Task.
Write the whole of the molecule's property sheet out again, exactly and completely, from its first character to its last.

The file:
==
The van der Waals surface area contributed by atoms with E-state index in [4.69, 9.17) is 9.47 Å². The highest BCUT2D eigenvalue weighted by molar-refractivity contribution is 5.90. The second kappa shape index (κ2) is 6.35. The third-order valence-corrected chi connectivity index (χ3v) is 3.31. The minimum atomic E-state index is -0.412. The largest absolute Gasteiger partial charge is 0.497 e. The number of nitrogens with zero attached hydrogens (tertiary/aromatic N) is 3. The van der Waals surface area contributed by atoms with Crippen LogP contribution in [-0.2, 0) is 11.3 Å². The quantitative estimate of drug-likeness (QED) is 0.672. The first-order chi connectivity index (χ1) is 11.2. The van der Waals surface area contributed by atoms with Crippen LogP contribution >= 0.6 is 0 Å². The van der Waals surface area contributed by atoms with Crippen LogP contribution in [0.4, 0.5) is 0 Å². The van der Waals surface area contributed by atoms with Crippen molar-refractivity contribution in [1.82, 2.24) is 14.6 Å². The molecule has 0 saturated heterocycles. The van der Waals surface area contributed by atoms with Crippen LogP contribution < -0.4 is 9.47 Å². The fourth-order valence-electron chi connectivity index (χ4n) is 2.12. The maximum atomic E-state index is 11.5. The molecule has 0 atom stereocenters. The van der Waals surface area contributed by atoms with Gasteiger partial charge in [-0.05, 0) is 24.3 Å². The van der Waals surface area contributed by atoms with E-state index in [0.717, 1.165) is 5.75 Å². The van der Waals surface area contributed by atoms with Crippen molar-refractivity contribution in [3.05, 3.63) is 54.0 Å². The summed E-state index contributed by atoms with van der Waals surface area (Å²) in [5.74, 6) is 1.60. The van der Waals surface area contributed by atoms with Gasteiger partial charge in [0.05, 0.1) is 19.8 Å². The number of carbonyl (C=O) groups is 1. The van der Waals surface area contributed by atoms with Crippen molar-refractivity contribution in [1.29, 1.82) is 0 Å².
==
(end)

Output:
The van der Waals surface area contributed by atoms with E-state index in [4.69, 9.17) is 9.47 Å². The highest BCUT2D eigenvalue weighted by molar-refractivity contribution is 5.90. The second kappa shape index (κ2) is 6.35. The third-order valence-corrected chi connectivity index (χ3v) is 3.31. The minimum atomic E-state index is -0.412. The largest absolute Gasteiger partial charge is 0.497 e. The number of nitrogens with zero attached hydrogens (tertiary/aromatic N) is 3. The van der Waals surface area contributed by atoms with Crippen LogP contribution in [-0.2, 0) is 11.3 Å². The quantitative estimate of drug-likeness (QED) is 0.672. The first-order chi connectivity index (χ1) is 11.2. The van der Waals surface area contributed by atoms with Crippen LogP contribution >= 0.6 is 0 Å². The van der Waals surface area contributed by atoms with Crippen LogP contribution in [0.4, 0.5) is 0 Å². The van der Waals surface area contributed by atoms with Crippen molar-refractivity contribution in [1.82, 2.24) is 14.6 Å². The molecule has 0 saturated heterocycles. The van der Waals surface area contributed by atoms with Crippen LogP contribution < -0.4 is 9.47 Å². The fourth-order valence-electron chi connectivity index (χ4n) is 2.12. The maximum atomic E-state index is 11.5. The molecule has 0 atom stereocenters. The van der Waals surface area contributed by atoms with Gasteiger partial charge in [-0.05, 0) is 24.3 Å². The van der Waals surface area contributed by atoms with E-state index in [0.717, 1.165) is 5.75 Å². The van der Waals surface area contributed by atoms with Crippen molar-refractivity contribution in [3.05, 3.63) is 54.0 Å². The summed E-state index contributed by atoms with van der Waals surface area (Å²) in [5.74, 6) is 1.60. The van der Waals surface area contributed by atoms with Gasteiger partial charge in [0.05, 0.1) is 19.8 Å². The number of carbonyl (C=O) groups is 1. The van der Waals surface area contributed by atoms with Crippen molar-refractivity contribution in [1.29, 1.82) is 0 Å².